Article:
Labour of love to return plaque to rightful owner

26 March 2018

Samuel Parnell may not be a household name, but the man who was instrumental in introducing the 8-hour working day will be remembered at an event tomorrow – with a plaque designed to honour him being returned to its rightful owner, the Wellington Trades Hall.

Samuel Parnell Plaque

The plaque was commissioned and designed as a memorial in 1893, originally as part of a drinking fountain in what is now Civic Square. Since then it has been on display in a number of other places, including Trades Hall, and most recently, the Bolton Street Cemetery.

Trades Hall will reopen tomorrow following earthquake strengthening, coinciding with the 1984 bombing anniversary commemorations. Mayor Justin Lester says it’s an opportune time to unveil the recently installed Samuel Parnell plaque in its new/old home.

“Samuel Parnell was integral in the move to an 8-hour work day around 1840 in New Zealand, so it’s significant and fitting that his plaque is going back to be on display at Trades Hall as it opens its doors again,” says the Mayor. “We can largely attribute the current 40-hour week practices and Labour Day to his efforts.”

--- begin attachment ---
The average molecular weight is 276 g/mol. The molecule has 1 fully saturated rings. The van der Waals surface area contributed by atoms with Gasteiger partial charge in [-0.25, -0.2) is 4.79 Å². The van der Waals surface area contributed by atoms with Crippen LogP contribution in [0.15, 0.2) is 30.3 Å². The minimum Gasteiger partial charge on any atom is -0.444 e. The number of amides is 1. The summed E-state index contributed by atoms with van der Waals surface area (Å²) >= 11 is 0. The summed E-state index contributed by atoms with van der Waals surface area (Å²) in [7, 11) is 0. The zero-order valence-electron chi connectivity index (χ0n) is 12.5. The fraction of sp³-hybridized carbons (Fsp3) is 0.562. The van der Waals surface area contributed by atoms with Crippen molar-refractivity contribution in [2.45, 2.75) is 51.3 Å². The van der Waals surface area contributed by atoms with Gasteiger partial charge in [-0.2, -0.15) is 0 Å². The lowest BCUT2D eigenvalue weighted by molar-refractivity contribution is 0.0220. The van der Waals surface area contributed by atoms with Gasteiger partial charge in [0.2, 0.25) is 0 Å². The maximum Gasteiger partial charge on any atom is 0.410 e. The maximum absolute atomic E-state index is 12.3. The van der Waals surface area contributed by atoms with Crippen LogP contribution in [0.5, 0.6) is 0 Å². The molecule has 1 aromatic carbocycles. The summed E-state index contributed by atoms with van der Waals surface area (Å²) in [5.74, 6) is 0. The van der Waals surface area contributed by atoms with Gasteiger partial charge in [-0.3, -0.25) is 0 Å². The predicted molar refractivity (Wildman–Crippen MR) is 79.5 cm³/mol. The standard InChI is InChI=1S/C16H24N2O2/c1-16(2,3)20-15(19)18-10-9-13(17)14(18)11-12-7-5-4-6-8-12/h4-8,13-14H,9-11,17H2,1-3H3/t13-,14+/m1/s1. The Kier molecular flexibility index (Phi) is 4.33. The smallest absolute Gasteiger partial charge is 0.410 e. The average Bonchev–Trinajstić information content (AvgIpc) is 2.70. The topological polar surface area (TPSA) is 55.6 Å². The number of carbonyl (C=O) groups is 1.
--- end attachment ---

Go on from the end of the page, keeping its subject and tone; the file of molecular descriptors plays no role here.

Councillor Nicola Young, who started the search in earnest after a conversation with members at Trades Hall, is happy with the result.

“This was a cross-Council operation, working collaboratively with Heritage New Zealand and Friends of Bolton Street Cemetery to ensure everyone was well-informed about the project.”

Trades Hall was built on its Vivian Street site in 1927 as a base to house private sector unions. The founding stone was laid by the then leader of the Labour Party, Harry Holland.

Trades Hall President Graeme Clarke says the Samuel Parnell plaque will be on display for all to view.

“With the renovations done, there is now a place dedicated to union history and memorabilia, of which the foundation stone and the Parnell plaque are a valuable part. This will be open to the public during business hours.

“A missing bronze bust of Samuel Parnell is next on the agenda to find, retrieve, and put on display,” Mr Clarke adds.

On 27 March 1984, Trades Hall building’s caretaker Ernie Abbott was killed when he moved a suitcase containing a bomb that exploded. The perpetrator and motive are still unknown.

The Wellington Trades Hall Incorporated was granted $15,000 in 2015 and $50,000 in 2017 for seismic strengthening to 34% National Building Standards through the Council’s Built Heritage Incentive Fund.